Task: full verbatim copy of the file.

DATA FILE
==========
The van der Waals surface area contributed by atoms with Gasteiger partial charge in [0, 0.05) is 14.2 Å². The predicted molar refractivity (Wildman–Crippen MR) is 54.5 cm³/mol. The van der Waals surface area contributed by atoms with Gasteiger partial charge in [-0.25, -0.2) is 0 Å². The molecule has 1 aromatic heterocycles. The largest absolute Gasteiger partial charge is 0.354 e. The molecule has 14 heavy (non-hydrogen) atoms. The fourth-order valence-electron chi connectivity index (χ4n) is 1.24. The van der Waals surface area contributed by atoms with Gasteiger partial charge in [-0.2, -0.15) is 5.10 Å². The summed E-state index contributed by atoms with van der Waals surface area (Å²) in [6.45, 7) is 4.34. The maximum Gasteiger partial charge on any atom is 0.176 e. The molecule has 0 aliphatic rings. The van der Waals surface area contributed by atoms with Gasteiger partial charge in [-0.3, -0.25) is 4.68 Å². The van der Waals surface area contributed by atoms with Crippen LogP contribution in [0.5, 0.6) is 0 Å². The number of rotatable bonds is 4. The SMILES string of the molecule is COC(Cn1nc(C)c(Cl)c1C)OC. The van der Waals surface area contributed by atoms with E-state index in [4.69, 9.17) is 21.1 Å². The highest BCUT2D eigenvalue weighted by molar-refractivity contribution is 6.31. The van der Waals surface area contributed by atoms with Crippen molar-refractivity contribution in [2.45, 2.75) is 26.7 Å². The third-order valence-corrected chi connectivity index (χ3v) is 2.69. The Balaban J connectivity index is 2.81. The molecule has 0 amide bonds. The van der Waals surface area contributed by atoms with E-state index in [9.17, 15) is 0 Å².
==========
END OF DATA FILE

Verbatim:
The van der Waals surface area contributed by atoms with Gasteiger partial charge in [0, 0.05) is 14.2 Å². The predicted molar refractivity (Wildman–Crippen MR) is 54.5 cm³/mol. The van der Waals surface area contributed by atoms with Gasteiger partial charge in [-0.25, -0.2) is 0 Å². The molecule has 1 aromatic heterocycles. The largest absolute Gasteiger partial charge is 0.354 e. The molecule has 14 heavy (non-hydrogen) atoms. The fourth-order valence-electron chi connectivity index (χ4n) is 1.24. The van der Waals surface area contributed by atoms with Gasteiger partial charge in [-0.2, -0.15) is 5.10 Å². The summed E-state index contributed by atoms with van der Waals surface area (Å²) in [6.45, 7) is 4.34. The maximum Gasteiger partial charge on any atom is 0.176 e. The molecule has 0 aliphatic rings. The van der Waals surface area contributed by atoms with Gasteiger partial charge in [-0.3, -0.25) is 4.68 Å². The van der Waals surface area contributed by atoms with Crippen LogP contribution in [0.5, 0.6) is 0 Å². The number of rotatable bonds is 4. The SMILES string of the molecule is COC(Cn1nc(C)c(Cl)c1C)OC. The van der Waals surface area contributed by atoms with E-state index in [4.69, 9.17) is 21.1 Å². The highest BCUT2D eigenvalue weighted by molar-refractivity contribution is 6.31. The van der Waals surface area contributed by atoms with Crippen molar-refractivity contribution in [2.45, 2.75) is 26.7 Å². The third-order valence-corrected chi connectivity index (χ3v) is 2.69. The Balaban J connectivity index is 2.81. The molecule has 0 amide bonds. The van der Waals surface area contributed by atoms with E-state index in [9.17, 15) is 0 Å².